Thursday 29 August 2019


Children of the 1980's will be well versed in films with tiny monsters running around small town America. On the top end of the scale is Joe Dante's Gremlins, a Spielbergian family horror with cute, marketable furry monsters as well as the hideous ones; the bottom end of the scale occupied by Ghoulies, best remembered for its toilet dwelling monster on the VHS box art. Somewhere in the middle of that scale is the Critters franchise. Not a complete rip off of the spawn of Gizmo, but I think it's fair to say the Crites wouldn't exist without the appearance of Gremlins on the big screen in 1984.

The Critters films existed in a brief bubble between 1986 and 1992, in an era where practical puppetry ruled, just before they were summarily trampled by the CGI dinosaurs that were to come. Now, after a small screen revival at the start of 2019, the Crites are back in film form, with a (mostly) new cast of characters and some interesting developments in the Critters canon.

The film introduces us to Drea (Tashiana Washington), a young woman dreaming of attending Leroy College, the alma mater of her deceased mother, but can't seem to catch a break with the admissions board. Hoping to make herself known, she takes a job as babysitter to one of the professor's children. Meanwhile, on the other side of town, two mysterious objects have crash landed, one containing the Crites as we know them from previous films (and quickly making a meal out of a takeaway delivery boy), the other housing a new, mysterious white creature the Crites seem to be looking for.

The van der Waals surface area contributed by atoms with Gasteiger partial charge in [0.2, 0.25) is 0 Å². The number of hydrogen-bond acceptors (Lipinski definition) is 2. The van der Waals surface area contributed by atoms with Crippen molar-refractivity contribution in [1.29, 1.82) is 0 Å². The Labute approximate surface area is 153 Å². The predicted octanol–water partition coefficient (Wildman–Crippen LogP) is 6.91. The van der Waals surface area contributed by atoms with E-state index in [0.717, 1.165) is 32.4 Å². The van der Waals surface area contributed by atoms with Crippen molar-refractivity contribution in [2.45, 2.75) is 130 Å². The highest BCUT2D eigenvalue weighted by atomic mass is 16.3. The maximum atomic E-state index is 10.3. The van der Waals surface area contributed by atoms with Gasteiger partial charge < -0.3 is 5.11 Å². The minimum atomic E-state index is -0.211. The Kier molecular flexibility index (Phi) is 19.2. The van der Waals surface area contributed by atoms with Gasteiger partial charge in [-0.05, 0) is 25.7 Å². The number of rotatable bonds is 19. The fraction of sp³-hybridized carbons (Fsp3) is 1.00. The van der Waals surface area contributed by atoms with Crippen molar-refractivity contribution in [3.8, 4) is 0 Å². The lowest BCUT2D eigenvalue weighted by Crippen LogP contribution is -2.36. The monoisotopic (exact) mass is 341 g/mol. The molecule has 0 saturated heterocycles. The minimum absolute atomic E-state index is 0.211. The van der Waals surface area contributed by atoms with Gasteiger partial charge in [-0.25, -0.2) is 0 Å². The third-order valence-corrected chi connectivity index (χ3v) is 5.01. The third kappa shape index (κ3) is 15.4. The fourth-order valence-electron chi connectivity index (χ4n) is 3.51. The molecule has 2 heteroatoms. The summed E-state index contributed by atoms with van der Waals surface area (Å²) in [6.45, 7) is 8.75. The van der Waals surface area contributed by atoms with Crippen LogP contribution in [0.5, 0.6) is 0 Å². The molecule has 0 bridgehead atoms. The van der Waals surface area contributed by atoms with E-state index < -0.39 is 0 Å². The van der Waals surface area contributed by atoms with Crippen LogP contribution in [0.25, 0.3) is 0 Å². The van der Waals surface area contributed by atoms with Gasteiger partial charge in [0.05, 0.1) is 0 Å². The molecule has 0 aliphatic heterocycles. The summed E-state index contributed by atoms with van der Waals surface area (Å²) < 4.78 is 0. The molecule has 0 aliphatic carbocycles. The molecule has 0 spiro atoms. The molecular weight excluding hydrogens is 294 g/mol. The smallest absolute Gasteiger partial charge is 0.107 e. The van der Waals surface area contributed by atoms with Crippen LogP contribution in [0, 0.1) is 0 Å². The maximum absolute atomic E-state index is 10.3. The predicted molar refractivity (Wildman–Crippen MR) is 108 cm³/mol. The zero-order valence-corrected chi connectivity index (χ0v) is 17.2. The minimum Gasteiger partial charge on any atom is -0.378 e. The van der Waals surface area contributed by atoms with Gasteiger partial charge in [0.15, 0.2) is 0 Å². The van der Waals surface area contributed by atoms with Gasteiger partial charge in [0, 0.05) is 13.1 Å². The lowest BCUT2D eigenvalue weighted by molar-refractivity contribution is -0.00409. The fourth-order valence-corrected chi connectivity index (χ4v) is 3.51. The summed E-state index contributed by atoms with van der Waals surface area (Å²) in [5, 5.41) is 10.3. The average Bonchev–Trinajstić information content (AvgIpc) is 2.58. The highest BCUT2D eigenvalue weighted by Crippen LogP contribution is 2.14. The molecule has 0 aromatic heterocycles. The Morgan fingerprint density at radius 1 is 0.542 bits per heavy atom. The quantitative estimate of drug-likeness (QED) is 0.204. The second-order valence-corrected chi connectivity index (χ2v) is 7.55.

There's so much to enjoy about this reboot of the franchise, 27 years after the last big screen instalment. Wisely, they've opted to avoid the introduction of CGI Critters, maintaining the practical puppets that resemble evil little hedgehogs. That may well have been a budgetary decision, but it's worked in the film's favour. Sure, there's times when in the cold light of day the lighting does the look of the puppets no favours at all, but when they're put into darkness (as the previous remote farmhouse, inner city block and, er, outer space settings did), the little beasties look much more menacing.

The filmmakers also know that a Critters film needs to deliver a healthy amount of fun, so the introduction of the (minor spoiler) white Critter Queen, later dubbed Bianca, lends a new element of bizarre world building. She's a character that clearly takes some inspiration from the introduction of the female Gremlin in Gremlins 2: The New Batch (bonus points if you know her name is Greta), standing apart from the almost identikit design of the other (male) puppets. Also, no spoilers for the plot of the film, but it helps that she's kinda badass.

Of course there are also humans in the film, lead by Tashiana Washington's Drea. As a young woman eager to fulfil her dreams whilst also caring for her younger brother Phillip (Jaeden Noel), her drunk uncle Sheriff Lewis (Stephen Jennings) and now professor's kids Trissy & Jake (Ava Preston & Jack Fulton), she's a likeable character that, crucially, you don't immediately want to see get eaten by the Critters.

35 years into the franchise and operating with a low budget, director Bobby Miller should be commended for offering the Critters series a new lease of life. Sure, it's corny, ridiculous and not the most original film you'll see this year, but for nostalgic fans of the original series, this more family friendly iteration is pitched about right, offering some characters you can root for, some you can't wait to see get eaten, and plenty of ridiculous Critter action.

Hey, I managed to get all the way through this review without mentioning the only piece of Critters trivia anyone knows, that Leonardo DiCaprio was in Critters 3! Except for now.



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